Stepping out of your comfort zone

Show notes:

Today I’m chatting with Bernadette Chapman. Having spent 21 years in the wedding industry and being the sole founder of the UK Alliance of Wedding Planners, recently Bernadette has made some big business decisions. We dive deep into how she has stepped away from the career she loves, the state of the wedding industry in 2024 and how we can all strive to be better at the business of weddings.

Time stamps:

Procrastination and Subconscious Resistance (00:00:00) Explanation of why people procrastinate and resist change due to subconscious fear.

Introduction to Bernadette Chapman (00:00:24) Becca Pountney introduces Bernadette Chapman, a veteran in the wedding planning industry, and discusses her experience and insights.

Starting a Wedding Planning Business in the Pre-Internet Era (00:01:36) Bernadette Chapman shares her experience of starting a wedding planning business before the internet era, including the challenges and lack of resources.

Challenges of Getting First Clients (00:05:04) Discussion about the challenges of getting the first wedding planning clients and the unexpected experience of Bernadette’s first wedding.

Launch of the UK Alliance of Wedding Planners (00:10:07) Bernadette discusses the reasons for launching the UK Alliance of Wedding Planners and its impact on the industry.

Common Mistakes in Wedding Planning Business (00:12:42) Insights into the common mistakes wedding planners make, including overemphasis on aesthetics and the importance of training and education.

The Misconception of Instant Success in the Wedding Industry (00:15:37) Discussion about the misconception of instant success in the wedding industry and the importance of hard work, experience, and adaptation.

Importance of Onboarding for a Smooth Client Experience (00:19:26) Bernadette emphasizes the importance of onboarding for creating a positive first impression, setting boundaries, and automating processes for a smoother client experience.

The importance of quick response and automation (00:22:04) Clients’ expectations for immediate answers, automation systems, and quick processes in the wedding planning business.

Efficient onboarding process (00:24:01) Creating a smooth and quick onboarding process for clients, including proposal, contract, deposit, and welcome email.

Using systems to streamline processes (00:25:16) Discussion about using software and systems to automate processes, making it easier for clients to pay and streamline operations.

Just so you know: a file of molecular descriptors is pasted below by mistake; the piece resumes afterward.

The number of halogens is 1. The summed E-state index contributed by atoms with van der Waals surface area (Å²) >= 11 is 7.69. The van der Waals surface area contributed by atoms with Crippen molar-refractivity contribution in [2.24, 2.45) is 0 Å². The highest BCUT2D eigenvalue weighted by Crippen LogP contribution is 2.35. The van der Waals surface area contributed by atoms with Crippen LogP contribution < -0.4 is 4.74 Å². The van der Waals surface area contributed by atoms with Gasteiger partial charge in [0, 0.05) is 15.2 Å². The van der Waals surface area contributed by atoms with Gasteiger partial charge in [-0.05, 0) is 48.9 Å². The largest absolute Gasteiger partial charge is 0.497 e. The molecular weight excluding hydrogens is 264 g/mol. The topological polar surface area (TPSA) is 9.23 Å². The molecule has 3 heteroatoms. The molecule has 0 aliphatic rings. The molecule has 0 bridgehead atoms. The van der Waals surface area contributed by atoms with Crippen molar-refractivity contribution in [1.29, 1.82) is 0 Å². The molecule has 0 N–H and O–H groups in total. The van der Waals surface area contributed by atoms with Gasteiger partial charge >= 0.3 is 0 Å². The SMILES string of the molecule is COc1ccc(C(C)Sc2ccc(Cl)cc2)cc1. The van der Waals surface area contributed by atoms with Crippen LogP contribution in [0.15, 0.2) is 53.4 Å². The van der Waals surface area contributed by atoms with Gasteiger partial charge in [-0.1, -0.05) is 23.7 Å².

Challenges and decision to close the UK Alliance of Wedding Planners (00:27:20) The emotional impact and reasons behind the decision to close the UK Alliance of Wedding Planners after 21 years, including the need for joy and the toll of emotional support.

Reflections on entrepreneurship and business decisions (00:32:06) The pressure to grow a business, the importance of finding joy in one’s work, and the freedom to create a business that aligns with personal values.

Moving forward and building connections (00:39:08) Plans for business consultancy, in-person workshops, and coffee mornings focused on building connections and helping wedding businesses scale.

Understanding and overcoming procrastination (00:41:18) Insights into recognizing and addressing subconscious barriers leading to procrastination in business ventures.

The mindset and procrastination (00:42:41) Discussion on the mindset and procrastination leading to lack of confidence and the importance of delegating tasks.

Overcoming procrastination (00:43:53) Speaker 2 shares personal strategies for overcoming procrastination and the importance of self-reflection.

Recognizing imperfection (00:44:54) The importance of recognizing imperfection and overcoming imposter syndrome in business.

Promoting business outside social media (00:45:28) The availability of a free workbook for promoting businesses outside of social media and the importance of exploring other marketing strategies.


Bernadette: You start to talk yourself out of it and the reason why is because it’s easier to stay where it’s safe. So our subconscious is telling us, don’t do that thing because that’s a bit scary. So just stay where you are and it will be fine. Just keep doing what you’ve always been doing. We don’t need to do anything different.

And so because of that, that’s why we’re procrastinating.

Becca: I’m Becca Pountney, wedding business marketing expert, speaker and blogger, and you’re listening to the Wedding Pros Who Are Ready To Grow podcast. I’m here to share with you actionable tips, strategies and real life examples to help you take your wedding business to the next level.

If you are an ambitious wedding business owner that wants to take your passion and use it to build a profitable, sustainable business, doing what you love, then you’re in the right place. Let’s get going with today’s episode. Today, I’m chatting with Bernadette Chapman. This lady really knows weddings, having launched her wedding planning business back in 2002 before social media.

And when very few people even had a website. Over her 21 years in the industry, Bernadette has seen it all and she’s got many stories to tell. In 2004, Bernadette launched the UK Alliance of Wedding Planners, promoting professionalism across the industry and has been a spokesperson for our industry ever since.

She is truly fabulous and I always love chatting to her. Bernadette, welcome to the podcast.

Bernadette: Thank you. I’m so excited to be here chatting with you, Becca.